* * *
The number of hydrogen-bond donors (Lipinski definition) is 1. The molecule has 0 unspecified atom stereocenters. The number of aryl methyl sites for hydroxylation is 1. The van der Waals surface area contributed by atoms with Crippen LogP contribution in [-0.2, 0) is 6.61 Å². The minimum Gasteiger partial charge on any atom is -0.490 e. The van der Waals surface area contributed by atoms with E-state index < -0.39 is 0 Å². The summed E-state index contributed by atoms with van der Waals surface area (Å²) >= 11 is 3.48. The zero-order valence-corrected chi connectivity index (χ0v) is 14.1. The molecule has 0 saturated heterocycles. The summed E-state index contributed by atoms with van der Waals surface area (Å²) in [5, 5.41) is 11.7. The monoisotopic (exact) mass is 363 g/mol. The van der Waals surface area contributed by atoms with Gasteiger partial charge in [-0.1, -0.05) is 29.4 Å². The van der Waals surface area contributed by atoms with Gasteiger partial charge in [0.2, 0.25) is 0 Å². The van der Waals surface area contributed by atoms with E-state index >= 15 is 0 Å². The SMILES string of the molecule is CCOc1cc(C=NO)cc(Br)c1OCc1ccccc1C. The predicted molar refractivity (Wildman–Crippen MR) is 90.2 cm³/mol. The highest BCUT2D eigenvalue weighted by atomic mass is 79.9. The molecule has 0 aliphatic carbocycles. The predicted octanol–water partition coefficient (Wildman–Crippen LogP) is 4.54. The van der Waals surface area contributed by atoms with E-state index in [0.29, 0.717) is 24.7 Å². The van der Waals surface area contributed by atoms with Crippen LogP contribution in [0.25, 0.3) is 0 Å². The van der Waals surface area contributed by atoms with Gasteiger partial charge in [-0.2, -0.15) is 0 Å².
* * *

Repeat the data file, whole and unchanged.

The number of hydrogen-bond donors (Lipinski definition) is 1. The molecule has 0 unspecified atom stereocenters. The number of aryl methyl sites for hydroxylation is 1. The van der Waals surface area contributed by atoms with Crippen LogP contribution in [-0.2, 0) is 6.61 Å². The minimum Gasteiger partial charge on any atom is -0.490 e. The van der Waals surface area contributed by atoms with E-state index < -0.39 is 0 Å². The summed E-state index contributed by atoms with van der Waals surface area (Å²) >= 11 is 3.48. The zero-order valence-corrected chi connectivity index (χ0v) is 14.1. The molecule has 0 saturated heterocycles. The summed E-state index contributed by atoms with van der Waals surface area (Å²) in [5, 5.41) is 11.7. The monoisotopic (exact) mass is 363 g/mol. The van der Waals surface area contributed by atoms with Gasteiger partial charge in [-0.1, -0.05) is 29.4 Å². The van der Waals surface area contributed by atoms with Gasteiger partial charge in [0.2, 0.25) is 0 Å². The van der Waals surface area contributed by atoms with E-state index >= 15 is 0 Å². The SMILES string of the molecule is CCOc1cc(C=NO)cc(Br)c1OCc1ccccc1C. The predicted molar refractivity (Wildman–Crippen MR) is 90.2 cm³/mol. The highest BCUT2D eigenvalue weighted by atomic mass is 79.9. The molecule has 0 aliphatic carbocycles. The predicted octanol–water partition coefficient (Wildman–Crippen LogP) is 4.54. The van der Waals surface area contributed by atoms with E-state index in [0.29, 0.717) is 24.7 Å². The van der Waals surface area contributed by atoms with Crippen LogP contribution in [0.25, 0.3) is 0 Å². The van der Waals surface area contributed by atoms with Gasteiger partial charge in [-0.2, -0.15) is 0 Å².